New road tires: Continental Grand Prix 4000 S
I know I said that I was going to try and post the 2013 Madone photo album with details on all the components early this week, but I decided to wait for my new tires to come in before doing the wide shots. I have already taken all of the close-up component photos, and now that the tires are here I’m going to try to get the last couple photos done. I should have the album ready to go for tomorrow’s blog.
As for the tires, as you can see I decided to go with the Continental Grand Prix 4000 S. But let me back up for a second…
Up until today I’ve been running Continental GatorSkins, and I have been very happy with them from a puncture-resistance standpoint. I switched to the GatorSkins not too long after purchasing my 2011 Madone. I flatted three times over less than 200 miles on the Madone’s stock Bontrager R3 tires, so I switched to the GatorSkins. After more than 3,000 miles on the GatorSkins, I’ve not had a single flat. They are excellent tires.
So, why the change? The GatorSkins are one of the most puncture-resistant tires out there, but they are also relatively heavy, rolling resistance is fairly high, they don’t corner particularly well (traction is not great) and the ride is somewhat rough. Finally, from a purely aesthetic standpoint, I dislike the yellow sidewall pattern.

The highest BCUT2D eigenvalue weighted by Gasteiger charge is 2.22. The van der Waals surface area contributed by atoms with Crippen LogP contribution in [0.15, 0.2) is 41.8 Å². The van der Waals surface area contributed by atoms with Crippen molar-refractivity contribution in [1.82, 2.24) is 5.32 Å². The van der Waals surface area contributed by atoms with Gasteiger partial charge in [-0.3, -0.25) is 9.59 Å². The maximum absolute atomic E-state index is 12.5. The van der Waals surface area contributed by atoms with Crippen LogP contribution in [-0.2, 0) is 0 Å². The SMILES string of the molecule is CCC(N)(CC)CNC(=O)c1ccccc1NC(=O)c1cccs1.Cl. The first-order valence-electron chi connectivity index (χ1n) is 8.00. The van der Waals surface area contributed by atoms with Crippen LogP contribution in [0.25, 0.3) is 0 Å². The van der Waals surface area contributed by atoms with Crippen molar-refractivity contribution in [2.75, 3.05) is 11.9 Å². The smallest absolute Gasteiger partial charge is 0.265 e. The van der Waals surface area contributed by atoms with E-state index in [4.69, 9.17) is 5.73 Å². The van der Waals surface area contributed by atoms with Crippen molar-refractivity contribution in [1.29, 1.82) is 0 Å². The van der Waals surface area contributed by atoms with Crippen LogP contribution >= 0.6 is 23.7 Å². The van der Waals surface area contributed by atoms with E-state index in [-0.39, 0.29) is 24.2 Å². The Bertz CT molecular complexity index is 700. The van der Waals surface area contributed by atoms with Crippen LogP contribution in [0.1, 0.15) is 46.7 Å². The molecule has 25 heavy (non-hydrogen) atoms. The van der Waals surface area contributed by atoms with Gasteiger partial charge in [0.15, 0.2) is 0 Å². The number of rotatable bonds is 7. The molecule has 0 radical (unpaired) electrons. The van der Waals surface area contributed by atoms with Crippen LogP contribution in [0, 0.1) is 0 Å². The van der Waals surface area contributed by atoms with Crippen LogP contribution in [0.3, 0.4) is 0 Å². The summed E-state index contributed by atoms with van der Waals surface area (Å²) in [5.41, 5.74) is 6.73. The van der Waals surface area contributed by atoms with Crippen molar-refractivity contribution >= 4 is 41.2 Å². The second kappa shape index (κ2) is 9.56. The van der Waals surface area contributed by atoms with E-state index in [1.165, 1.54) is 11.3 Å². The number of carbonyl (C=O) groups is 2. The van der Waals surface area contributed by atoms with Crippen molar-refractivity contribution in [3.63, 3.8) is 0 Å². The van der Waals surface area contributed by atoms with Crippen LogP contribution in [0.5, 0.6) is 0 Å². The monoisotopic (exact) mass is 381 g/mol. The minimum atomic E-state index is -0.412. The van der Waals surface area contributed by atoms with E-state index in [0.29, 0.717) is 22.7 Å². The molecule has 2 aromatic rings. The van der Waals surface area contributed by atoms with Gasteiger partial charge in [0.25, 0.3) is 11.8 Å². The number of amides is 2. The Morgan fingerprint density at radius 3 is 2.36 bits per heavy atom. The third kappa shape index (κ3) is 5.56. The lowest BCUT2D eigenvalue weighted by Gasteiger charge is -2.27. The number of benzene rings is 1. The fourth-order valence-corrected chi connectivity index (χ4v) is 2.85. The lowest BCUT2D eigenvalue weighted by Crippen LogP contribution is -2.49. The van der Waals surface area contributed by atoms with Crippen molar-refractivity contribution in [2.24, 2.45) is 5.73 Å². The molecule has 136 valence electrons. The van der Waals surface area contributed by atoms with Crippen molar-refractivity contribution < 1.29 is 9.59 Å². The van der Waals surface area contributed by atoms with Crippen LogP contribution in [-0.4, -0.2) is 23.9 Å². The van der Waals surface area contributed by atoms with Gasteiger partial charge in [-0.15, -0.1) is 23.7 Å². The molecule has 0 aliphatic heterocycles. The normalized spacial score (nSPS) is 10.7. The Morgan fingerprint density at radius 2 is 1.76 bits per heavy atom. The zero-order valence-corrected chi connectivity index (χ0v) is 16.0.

I was looking for a tire that provided decent puncture resistance, rolled fast, cornered well and was fairly light. Not a full-on race tire, but a performance tire that could be used for training.
Vittoria and Michelin have a few strong contenders that fit that description, but the nearly unanimous praise for Continental’s Grand Prix 4000 S convinced me to give them a try. People seem to love this tire! The only issue I’ve seen reported are some complaints about blown sidewalls. These complaints seem relatively rare, however, and are perhaps attributable to a bad run or two. Let’s hope so, as a sidewall blowout while bombing down the steep side of Sugarloaf at 75 KPH would make for a very bad day indeed.
Both of my tires actually came in ~23g heavier than the claimed weight of 205g (confirmed on two scales). That’s a 10% increase in weight, and 10% definitely stretches the definition of “acceptable manufacturing variances”. That said, the tires are quite a bit lighter than my GatorSkins.
I did a lot of research before settling on these tires, and it seems to be nearly perfect. People just rave about it, and the reviews are all excellent.
On a lighter note, what’s the deal with this photograph found on the tire box?
“Vee are going to make a foto for ze tire box. You vill make big German smile now.”
I’m certainly not going to tell that lot that their tires came in 23 grams over.
I’m off for a test ride before work. 🙂